Free English Course Online 22
- Vocabulary related to food
- Phrasal verbs with “look”
1/ Vocabulary Practice
- to decide
- to eat out
- to look at
- the menu
- to look around
- the other tables
- Chicken Vindaloo
- to look into
- side dish.
- It must be difficult
- to understand
- phrasal verbs
- such a lot
- It is simple
- to use
- a verb
- to look
- to add
- a preposition
- the word
- to look at
- to direct
- to investigate
- hard and fast rule
- to invent
- all the time
- It’s true!
- Breaking Bad
- to make no sense
- to hear of
- an expression
- the writer
- to go with the flow
- to learn off by heart
- Shall I order?
- I am starving.
2/ Grammar Practice
Phrasal verbs are idiomatic phrases which consist of a verb and another element, either an adverb or a preposition.
The combination of both create a new unit of meaning, called a phrasal verb.
Example: To move + out. The meaning is not easy to deduct!
to move out = to leave one’s place of residence
Here are some of the most commonly used phrasal verbs with “look”:
- to look after = to take care of, i.e. I’m looking after my nephews this afternoon. – Would you mind looking after my cat this weekend?
- to look at = to direct one’s gaze in a specified direction, to watch, i.e. Why are they looking at me? – Look at that eagle!
- to look away = to direct one’s gaze in a different direction, i.e. I prefer to look away than to see this horror film. – I looked away from my book when I heard him come in.
- to look back on = to remember, to reminisce, i.e. He likes to look back on his days as a pilot. – Looking back on my days as a teacher I feel fulfilled.
- to look for = to search for = to seek, i.e. The police are looking for 2 suspects. – The fox was looking for food in the bins.
- to look forward to = to await with pleasure, to anticipate, i.e. I look forward to our picnic! – I am looking forward to meeting them all!
- to look into = to investigate, to explore, i.e. I’ll look into it and let you know. – Looking into the case I found some interesting new clues.
- to look out = to keep watch = to be observant, i.e. Look out for snakes! They are coming out of hibernation. – Look out! There’s a car coming!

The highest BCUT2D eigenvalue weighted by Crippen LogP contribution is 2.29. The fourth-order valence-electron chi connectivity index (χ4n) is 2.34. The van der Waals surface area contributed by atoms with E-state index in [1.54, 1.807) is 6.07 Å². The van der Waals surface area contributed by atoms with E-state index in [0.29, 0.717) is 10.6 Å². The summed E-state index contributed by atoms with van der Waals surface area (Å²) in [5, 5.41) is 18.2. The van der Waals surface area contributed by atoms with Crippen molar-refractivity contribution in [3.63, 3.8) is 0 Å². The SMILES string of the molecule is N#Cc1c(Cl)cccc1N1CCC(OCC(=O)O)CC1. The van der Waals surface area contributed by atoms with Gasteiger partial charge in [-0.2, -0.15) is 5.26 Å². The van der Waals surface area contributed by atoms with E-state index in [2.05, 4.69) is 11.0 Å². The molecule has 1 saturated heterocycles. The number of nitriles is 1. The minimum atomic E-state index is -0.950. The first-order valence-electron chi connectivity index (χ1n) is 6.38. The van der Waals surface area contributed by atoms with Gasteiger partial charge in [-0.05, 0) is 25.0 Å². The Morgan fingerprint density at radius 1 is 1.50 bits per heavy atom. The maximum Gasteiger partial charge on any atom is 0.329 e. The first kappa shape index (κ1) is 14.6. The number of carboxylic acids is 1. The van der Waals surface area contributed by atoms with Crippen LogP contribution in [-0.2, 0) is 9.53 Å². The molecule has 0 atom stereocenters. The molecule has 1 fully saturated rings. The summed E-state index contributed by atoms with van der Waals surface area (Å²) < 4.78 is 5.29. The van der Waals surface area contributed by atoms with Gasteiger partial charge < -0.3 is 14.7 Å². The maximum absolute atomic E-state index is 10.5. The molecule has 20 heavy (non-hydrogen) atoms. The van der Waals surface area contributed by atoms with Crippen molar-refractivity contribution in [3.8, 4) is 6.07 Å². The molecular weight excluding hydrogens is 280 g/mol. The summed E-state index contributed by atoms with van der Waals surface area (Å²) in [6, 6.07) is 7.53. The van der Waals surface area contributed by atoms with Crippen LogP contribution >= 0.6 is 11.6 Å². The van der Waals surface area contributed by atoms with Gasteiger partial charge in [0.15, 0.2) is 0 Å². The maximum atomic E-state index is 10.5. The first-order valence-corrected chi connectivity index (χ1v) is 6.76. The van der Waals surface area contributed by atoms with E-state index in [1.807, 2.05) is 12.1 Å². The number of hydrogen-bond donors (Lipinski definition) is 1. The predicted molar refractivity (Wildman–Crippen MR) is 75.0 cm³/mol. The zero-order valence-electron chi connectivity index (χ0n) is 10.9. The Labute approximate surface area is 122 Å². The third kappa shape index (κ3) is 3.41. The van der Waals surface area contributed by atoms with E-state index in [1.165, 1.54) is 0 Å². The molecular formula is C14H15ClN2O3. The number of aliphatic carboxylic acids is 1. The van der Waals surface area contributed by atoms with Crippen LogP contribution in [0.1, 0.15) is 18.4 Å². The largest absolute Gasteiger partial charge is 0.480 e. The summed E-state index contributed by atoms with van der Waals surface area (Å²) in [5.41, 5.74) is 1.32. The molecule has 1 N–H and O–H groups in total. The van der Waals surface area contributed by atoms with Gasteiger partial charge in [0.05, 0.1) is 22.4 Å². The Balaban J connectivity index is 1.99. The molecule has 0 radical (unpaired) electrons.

- to look over = to review, to examine, i.e. I looked over your essay and have some suggestions. – I had a quick look over the newspaper while I was on the tube.
- to look through = to review, to read through, i.e. I only looked through the first two pages. – I looked through many books before choosing this one for you.
- to look (something) up = to search in the dictionary, i.e. I’ll have to look that word up! – Look it up if you are not sure.
- to look down on = to disdain, to regard with contempt, i.e. She was always looking down on her peers. – She looks down on her husband’s cooking.
- to look up to (someone) = to admire, i.e. He has always looked up to his father. – She has always looked up to her.
Phrasal verbs are easier to learn with a synonym or a definition as well as a translation and practice.
3/ Sentence Practice
The Indian meal
- Well Peter, have you decided what we are going to eat or are you still looking at the menu?
- I am looking around at the other tables and the Chicken Vindaloo seems popular.
- I am looking into what is a good side dish. It must be difficult for foreigners to understand phrasal verbs.
- We use them such a lot. It is simple to use a verb like look and add a preposition like for.
- You have the word you need. Look at means to direct your eyes towards.
- Look into means investigate. The English language is full of phrasal verbs.
- There are no hard and fast rules. You just have to learn them. You Americans invent new ones all the time.
- It’s true! Remember Breaking Bad, a verb plus a preposition which makes no sense.
- No one had ever heard that one before. It was an expression only ever used in the town where the writer of the series lives.
- Anyway, you have to go with the flow and just learn them off by heart.
- Shall I order? Yes please, I am starving. I hope that the food arrives very quickly.
4/ Practice Quiz
Complete the quizzes below.
- Today’s comprehension interactive video:
- Today’s sentences drag and drop:
- Today’s grammar fill in the right words: